As many of my readers know, I’ve been slowly expanding my Python skills over the last 18 months or so. First, I fooled around with Django on my laptop, really liking what I saw. Next, I started using it to write scripts for pre-calculating fantasy point totals at my old job. Finally, I had been looking at Google App Engine and seeing what it would take to put a very simple Python site up there. I had a few options.
I could use the web application framework Google provided in Python called webapp, but I decided I wanted to learn a framework I could use outside of GAE as well. I really like Django but, until recently, there were a whole bunch of hoops you had to jump through in order to get it to play nicely with GAE. It’s easier now, but I started this project a while ago and it’s been bitrotting on my laptop. Also, I was frustrated with Django because the application I was trying to build with it just wasn’t a good fit and someone beat me to it. Not Django’s fault, and I would gladly use it again to build something else.
Finally, I decided I wanted to use a very lightweight framework because I felt that my lack of Python expertise meant a lot of the magic going on in Django (like any awesome full-stack framework) was difficult for me to understand as a PHP guy who was trying not to write Python code like a PHP guy. So, after hashing things out via IM with my friend Kevin I chose Flask, which bills itself as a “microframework for Python based on Werkzeug, Jinja 2 and good intentions.”.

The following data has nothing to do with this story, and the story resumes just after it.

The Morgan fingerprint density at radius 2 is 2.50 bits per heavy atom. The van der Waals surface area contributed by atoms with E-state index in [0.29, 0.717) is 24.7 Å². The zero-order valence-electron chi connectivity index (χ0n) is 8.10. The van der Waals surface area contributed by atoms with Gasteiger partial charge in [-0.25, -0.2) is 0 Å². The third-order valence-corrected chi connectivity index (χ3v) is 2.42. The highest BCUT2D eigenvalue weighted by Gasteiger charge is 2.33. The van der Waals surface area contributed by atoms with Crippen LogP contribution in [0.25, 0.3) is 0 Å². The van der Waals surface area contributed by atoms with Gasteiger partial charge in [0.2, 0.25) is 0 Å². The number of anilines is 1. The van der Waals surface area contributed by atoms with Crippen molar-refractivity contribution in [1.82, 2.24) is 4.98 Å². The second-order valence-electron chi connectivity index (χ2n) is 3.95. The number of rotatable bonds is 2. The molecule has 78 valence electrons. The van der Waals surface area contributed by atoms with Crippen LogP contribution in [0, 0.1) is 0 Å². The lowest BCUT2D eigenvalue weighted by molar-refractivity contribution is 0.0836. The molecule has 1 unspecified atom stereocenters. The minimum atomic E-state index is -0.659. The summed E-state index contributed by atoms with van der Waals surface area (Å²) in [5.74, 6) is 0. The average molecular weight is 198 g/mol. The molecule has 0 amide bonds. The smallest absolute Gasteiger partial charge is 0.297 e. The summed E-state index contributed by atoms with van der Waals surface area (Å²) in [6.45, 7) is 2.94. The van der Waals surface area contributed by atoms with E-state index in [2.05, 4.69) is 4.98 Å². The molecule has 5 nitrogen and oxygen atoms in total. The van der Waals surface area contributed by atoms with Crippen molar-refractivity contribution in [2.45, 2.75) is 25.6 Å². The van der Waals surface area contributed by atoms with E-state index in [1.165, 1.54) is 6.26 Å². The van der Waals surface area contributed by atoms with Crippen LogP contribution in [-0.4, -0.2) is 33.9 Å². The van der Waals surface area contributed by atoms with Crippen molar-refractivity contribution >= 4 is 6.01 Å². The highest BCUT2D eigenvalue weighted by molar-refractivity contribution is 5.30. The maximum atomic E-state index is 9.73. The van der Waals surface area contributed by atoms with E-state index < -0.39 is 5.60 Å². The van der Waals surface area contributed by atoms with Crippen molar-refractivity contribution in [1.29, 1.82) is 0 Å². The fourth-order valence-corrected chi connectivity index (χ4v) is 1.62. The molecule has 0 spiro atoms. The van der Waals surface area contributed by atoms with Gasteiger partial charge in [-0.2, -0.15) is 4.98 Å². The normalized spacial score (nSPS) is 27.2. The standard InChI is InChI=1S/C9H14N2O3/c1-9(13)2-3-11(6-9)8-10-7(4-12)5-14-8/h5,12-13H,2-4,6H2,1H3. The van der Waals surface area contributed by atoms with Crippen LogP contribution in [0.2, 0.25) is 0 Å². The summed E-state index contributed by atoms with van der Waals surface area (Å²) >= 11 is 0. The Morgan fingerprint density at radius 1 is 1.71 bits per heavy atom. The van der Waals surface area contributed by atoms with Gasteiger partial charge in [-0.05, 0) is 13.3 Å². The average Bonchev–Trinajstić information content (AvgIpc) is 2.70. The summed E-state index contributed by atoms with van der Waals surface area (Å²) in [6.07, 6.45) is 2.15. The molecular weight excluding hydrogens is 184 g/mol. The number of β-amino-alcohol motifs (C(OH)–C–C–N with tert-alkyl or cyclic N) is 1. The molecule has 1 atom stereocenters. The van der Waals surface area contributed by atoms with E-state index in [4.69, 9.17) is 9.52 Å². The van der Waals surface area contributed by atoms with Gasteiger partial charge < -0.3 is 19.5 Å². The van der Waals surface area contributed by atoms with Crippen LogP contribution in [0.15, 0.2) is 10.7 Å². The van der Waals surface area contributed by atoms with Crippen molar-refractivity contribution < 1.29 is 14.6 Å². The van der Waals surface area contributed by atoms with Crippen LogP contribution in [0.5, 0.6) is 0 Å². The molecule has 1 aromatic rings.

I found Flask very easy to use, and the documentation helpful to a beginner like me. I could easily start to see where a more advanced developer could create things just the way he wanted. Once I found an awesome template for running Flask on GAE I was off and running.
The application itself was very straight-forward: collect user submissions about the little white lies parents tell their kids, and show them in a paginated fashion. The twists? I was going to store them in the GAE datastore (so I had to learn their API) and I also wanted to use Defensio to pre-filter submissions and identify ones that might be spammers trying to get stuff in there. Pro-tip for you developers out there: if the library you want to use has tests, that is the first place you should go to see how to actually use the library.
So, in bits and pieces over a few months (basically whenever inspiration struck and there was nothing I wanted to watch on TV with the wife) I put the application together. It’s functioning the way I want it to (although I admit I didn’t do a ton of testing of the pagination, so maybe I’ll hack at that later) but needs some help on the UI side. Feel free to check it out and add your submission.